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Council tax increase to be discussed at full council meeting

Published Friday 11 February, 2022
Last updated on Friday 11 February, 2022

Swale Borough Council is facing major financial pressures due to covid costs, uncertainty around Government funding, increased expenditure, such as the rising cost of homelessness and loss of income on items such as car parking.

Even so, the Cabinet is able to present to Full Council on Wednesday, 23 February a budget that is balanced and which will require an increase in council tax of less than 10p a week for Swale services.

If approved, the increase would mean for a Band D household an annual bill of £189.27 for the Swale part of the council tax bill.

Cllr Roger Truelove, leader of the council, said:

“In line with Government expectations and the position of many other councils, we will be using some of our savings to balance the budget. We had already created a reserve of £2 million and we will use £1.65 million of that in this difficult year.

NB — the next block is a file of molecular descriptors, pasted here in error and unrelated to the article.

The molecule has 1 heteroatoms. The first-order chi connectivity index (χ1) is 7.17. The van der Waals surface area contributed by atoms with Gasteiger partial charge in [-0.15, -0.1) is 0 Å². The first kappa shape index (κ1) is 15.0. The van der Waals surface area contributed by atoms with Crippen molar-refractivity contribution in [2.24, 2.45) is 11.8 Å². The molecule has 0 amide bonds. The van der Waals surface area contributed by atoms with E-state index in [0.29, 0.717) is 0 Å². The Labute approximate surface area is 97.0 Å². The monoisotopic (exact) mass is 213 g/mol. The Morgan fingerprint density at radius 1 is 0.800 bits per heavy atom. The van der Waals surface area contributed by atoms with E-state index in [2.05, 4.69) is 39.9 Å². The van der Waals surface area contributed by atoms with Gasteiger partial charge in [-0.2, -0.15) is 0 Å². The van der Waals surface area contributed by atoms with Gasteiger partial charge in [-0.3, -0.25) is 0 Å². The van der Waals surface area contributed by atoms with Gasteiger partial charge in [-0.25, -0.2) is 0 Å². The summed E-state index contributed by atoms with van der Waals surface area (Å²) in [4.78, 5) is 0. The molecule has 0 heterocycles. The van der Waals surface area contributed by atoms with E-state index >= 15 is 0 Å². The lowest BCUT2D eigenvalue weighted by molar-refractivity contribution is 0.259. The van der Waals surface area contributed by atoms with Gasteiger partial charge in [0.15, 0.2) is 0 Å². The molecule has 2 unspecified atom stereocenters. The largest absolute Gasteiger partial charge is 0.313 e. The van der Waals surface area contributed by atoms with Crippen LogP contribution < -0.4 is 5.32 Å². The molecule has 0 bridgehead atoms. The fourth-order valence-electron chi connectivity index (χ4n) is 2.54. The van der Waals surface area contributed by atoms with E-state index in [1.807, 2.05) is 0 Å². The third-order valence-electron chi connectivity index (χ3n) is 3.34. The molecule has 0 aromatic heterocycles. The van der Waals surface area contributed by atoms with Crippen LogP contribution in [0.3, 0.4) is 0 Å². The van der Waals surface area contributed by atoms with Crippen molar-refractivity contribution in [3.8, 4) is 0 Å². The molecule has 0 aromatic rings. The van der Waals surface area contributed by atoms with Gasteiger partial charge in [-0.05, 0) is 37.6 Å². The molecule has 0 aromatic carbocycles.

“Our current budget for the next financial year shows a gap of £1.65 million, but thanks to sound financial management since the pandemic began, we will meet the deficit with council reserves and government grants.

“Despite the financial implications of the pandemic, I believe we owe it to Swale residents to make improvements across the borough and we’ll continue to use our reserves to encourage growth and recovery in the borough.”

Charges for Swale Borough Council services are only one element of the final council tax bill residents receive. Swale is responsible for collecting council tax on behalf of Kent County Council, Kent Police and the Kent Fire and Rescue Service, as well as town and parish councils, where they exist.

Swale receives around 10 per cent of the overall council tax bill, with Kent County Council receiving around 73 per cent, Kent Police around 11 per cent, the fire service four per cent and parishes the remaining two per cent.

Council tax bands range from the lowest, A, to the highest, H, and any proposed changes affect them all comparatively. Band D is used nationwide as an example to give an average example.

For more information about council tax, visit